Niagara, N.D., brothers retire after decades on the farm
NIAGARA, N.D.--Ask anyone who knows the Wolfgram brothers and they would tell you they are old school, or rather old farm. Their farmyards are home to antiques and machinery most farmers would have traded in years ago. A 1949 Allis Chalmers tract...
NIAGARA, N.D.-Ask anyone who knows the Wolfgram brothers and they would tell you they are old school, or rather old farm.
Their farmyards are home to antiques and machinery most farmers would have traded in years ago. A 1949 Allis Chalmers tractor, a 1982 John Deere 8820 combine, a vintage John Deere chain and cup portable elevator, pickups and trucks from the 1960s, '70s and '80s, and many more.
The newest piece of equipment on their yard is a 1993 John Deere 8960 four-wheel-drive tractor. One of the oldest is a 1946 Chevy truck that usually starts on the first go and hums almost perfectly.
And there is no fancy technology on the farm, like GPS or guided steering. They made do with what they had, and if something broke, they did everything they could to fix it.
"We never had to buy a $200,000 tractor," Wesley Wolfgram said. "We don't mess around with the new technology."
The three brothers-Wesley is 82, Harold, 84, and Leonard, 85,-have been farming together about 5 miles north of Niagara, or about 40 miles west of Grand Forks, since they took over the family business in 1961, and the business has been in the family since their grandfather bought it in 1887. They grew up with four other siblings.
But this year the brothers didn't plant their 1,400 acres. After nearly six decades of doing what they loved, they are turning the tractors and trucks off for the last time as they prepare to sell off their machinery this Saturday.
"We never really anticipated any of our kids or cousins coming into the farm," Wesley said, adding it's time. "We're getting tired too. ... You have to do it sometime."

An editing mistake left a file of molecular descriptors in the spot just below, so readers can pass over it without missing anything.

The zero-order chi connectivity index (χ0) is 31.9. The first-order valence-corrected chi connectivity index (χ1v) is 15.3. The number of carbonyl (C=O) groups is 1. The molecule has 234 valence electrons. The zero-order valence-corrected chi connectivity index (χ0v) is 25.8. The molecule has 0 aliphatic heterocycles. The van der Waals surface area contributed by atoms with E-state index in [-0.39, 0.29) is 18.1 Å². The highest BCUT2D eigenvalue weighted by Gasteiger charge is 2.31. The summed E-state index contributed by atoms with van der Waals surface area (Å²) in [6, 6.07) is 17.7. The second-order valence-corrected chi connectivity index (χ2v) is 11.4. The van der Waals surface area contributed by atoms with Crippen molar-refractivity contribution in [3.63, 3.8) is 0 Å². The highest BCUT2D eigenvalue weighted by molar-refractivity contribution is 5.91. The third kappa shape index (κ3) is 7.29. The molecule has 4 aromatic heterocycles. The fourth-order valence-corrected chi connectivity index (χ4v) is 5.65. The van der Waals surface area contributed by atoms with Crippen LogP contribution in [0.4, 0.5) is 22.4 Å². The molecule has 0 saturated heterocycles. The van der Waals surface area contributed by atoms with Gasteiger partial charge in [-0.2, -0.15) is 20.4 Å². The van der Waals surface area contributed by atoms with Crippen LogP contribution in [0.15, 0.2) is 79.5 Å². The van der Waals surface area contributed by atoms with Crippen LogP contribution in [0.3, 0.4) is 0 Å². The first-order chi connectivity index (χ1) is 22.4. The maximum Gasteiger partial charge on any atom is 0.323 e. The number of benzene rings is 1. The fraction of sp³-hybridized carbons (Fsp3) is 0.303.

'A farmer at heart'
The Wolfgram brothers formed their partnership in the 1960s, but they had been farming most of their lives. The three recalled their father's and uncles' threshing operations being one of the largest in the area. They built their own hay wagon from scratch, and horses would pull their loads and farm equipment.
Leonard and Harold left the farm briefly to serve in the military. Leonard also attended UND.
"I've enjoyed farming, I didn't know what I was going to do when I got out of high school," Leonard said. "I'm a farmer at heart."
They also raised 60 head of hogs for 35 years before selling them in 2000.
The brothers were never too far apart-they live on the same street. Vik Voelker, 65, who lives just north of the brothers, said they have always been frugal in fixing things themselves, but they were always willing to lend a hand to neighbors, were supportive of their church and local organizations.
He remembers as a young child the community getting together for events, such as barn raisings. The Wolfgram brothers seemed to always be there, Voelker said.
"They were the instigators to get things done around here," he said, adding they are well-respected around the farming community. "They were just really good people."